This refrigerant evaporates within the sub-cooler absorbing heat from the remainder of the liquid refrigerant stream. This further reduces the temperature of the liquid refrigerant before it passes through the main thermal expansion valve. The vaporized refrigerant leaving the sub-cooler passes into a special medium pressure port on the scroll compressor and is captured within the scroll set, effectively increasing refrigerant mass flow rate. This modified vapor/compression refrigeration system allows the “low ambient” air-to-water heat pump to be applied in northern locations that have traditionally been viewed as “too cold” for air-source heat pumps.

5. Diminishing returns: As home heating loads become smaller due to better thermal envelopes, the difference in annual heating cost between heat pumps operating at seasonal average COPs that vary by perhaps 1.0 or less, decreases. The incrementally lower operating cost of the higher performance heat pump may not be able to amortize the higher installation cost within the expected life of the system.

For example: A home with a design heat loss of 25,000 Btu/hr., based on an outdoor temperature of 0º and indoor temperature of 70º and located in a 7000 (º F•day), would have an estimated annual heating requirement of about 39 MMBtu/year. If this load were supplied using a geothermal heat pump with a seasonal average COP of 3.3 (which includes the power required to operate the earth loop circulators) in a location where electrical energy is priced at $0.12/kWh, the annual heating cost would be about $416.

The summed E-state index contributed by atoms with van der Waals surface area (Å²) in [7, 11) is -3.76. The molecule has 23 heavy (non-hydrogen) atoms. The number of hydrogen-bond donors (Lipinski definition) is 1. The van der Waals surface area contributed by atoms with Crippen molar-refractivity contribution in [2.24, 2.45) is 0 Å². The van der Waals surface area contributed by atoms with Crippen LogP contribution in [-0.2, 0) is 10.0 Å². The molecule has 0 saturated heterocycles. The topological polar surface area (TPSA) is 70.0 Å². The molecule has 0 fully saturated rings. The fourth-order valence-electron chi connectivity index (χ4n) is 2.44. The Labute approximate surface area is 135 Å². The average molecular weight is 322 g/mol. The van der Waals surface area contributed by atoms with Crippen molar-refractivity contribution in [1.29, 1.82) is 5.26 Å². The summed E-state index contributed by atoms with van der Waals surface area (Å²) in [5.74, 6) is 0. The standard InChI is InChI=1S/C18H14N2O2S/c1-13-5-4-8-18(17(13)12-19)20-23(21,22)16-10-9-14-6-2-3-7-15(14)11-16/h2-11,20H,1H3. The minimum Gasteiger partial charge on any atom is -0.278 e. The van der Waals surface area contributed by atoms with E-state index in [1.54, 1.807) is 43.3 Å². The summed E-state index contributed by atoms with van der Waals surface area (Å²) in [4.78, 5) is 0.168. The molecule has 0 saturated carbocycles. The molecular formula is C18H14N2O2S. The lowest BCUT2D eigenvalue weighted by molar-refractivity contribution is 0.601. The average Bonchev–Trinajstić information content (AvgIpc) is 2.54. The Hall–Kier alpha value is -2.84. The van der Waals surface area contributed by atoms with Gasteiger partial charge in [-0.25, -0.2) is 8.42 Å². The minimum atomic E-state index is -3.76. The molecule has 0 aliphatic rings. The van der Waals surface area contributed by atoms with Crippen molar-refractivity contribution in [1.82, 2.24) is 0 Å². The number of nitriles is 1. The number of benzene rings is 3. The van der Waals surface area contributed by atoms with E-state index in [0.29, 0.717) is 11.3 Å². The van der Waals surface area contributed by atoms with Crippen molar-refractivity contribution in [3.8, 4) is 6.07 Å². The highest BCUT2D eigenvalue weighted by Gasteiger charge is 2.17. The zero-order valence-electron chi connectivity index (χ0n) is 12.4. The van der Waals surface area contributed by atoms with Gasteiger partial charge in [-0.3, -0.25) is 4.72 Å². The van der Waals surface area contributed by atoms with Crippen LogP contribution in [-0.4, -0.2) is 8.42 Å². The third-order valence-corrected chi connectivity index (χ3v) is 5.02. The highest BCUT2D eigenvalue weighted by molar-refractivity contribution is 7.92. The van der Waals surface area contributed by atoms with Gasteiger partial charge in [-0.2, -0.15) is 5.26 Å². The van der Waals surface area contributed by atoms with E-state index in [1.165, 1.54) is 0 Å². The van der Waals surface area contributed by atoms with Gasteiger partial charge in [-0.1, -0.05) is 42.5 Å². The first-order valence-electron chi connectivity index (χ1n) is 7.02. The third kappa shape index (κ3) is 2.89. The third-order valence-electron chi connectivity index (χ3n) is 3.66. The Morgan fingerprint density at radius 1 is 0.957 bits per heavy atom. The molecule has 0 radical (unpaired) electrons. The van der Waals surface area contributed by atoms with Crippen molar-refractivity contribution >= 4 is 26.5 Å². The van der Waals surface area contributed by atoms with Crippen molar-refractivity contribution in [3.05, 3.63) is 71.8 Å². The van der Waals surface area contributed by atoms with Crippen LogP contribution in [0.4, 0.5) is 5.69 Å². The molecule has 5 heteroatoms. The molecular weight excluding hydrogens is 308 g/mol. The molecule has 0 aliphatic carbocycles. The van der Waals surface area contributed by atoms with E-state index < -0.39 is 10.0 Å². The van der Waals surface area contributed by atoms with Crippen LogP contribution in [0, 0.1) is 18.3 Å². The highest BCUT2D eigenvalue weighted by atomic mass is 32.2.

If the same 39 MMBtu/year were supplied from a low ambient air-to-water heat pump with a seasonal average COP of 2.7, the annual heating cost would be about $508. The difference in operating cost, $92/year, would not be able to amortize what easily could be a (after-tax credit) $7,000-$9,000 higher installation cost within the life of the equipment. This situation obviously gets worse for the geothermal heat pump when/if the 30% federal tax credits expire at the end of this year.

6. As home space heating loads get smaller, the domestic water heating load becomes an increasingly higher percentage of the total annual heating energy requirement. Some estimates put the DHW load at 25-30% of the total annual energy requirement in a well-insulated modern home.

Most ductless mini-split heat pumps cannot provide domestic water heating, but a properly configured air-to-water heat pump can. 

A standard electric water heater providing domestic water heating in a situation where the heat pump cannot, delivers heat at a COP of 1.0. If that energy was instead attained through an air-to-water heat pump, it could be delivered at a COP averaging perhaps 2.5 over the year. For a family of four needing 60 gal./day of water heated from 50 to 120º, and assuming electrical energy priced at $0.12 per kWh/hr., the difference in annual domestic water heating cost between these scenarios is $270. That is roughly three times more than the annual savings associated with using a geothermal heat pump vs. the air-to-water heat pump in the previous example.

We’ve discussed the market rationale behind air-to-water heat pumps. In part two, we’ll look at piping concepts for low ambient air-to-water heat pumps. You’ll see it’s relatively easy to build modern hydronic systems that can take advantage of these heating and cooling sources and do so without compromising comfort.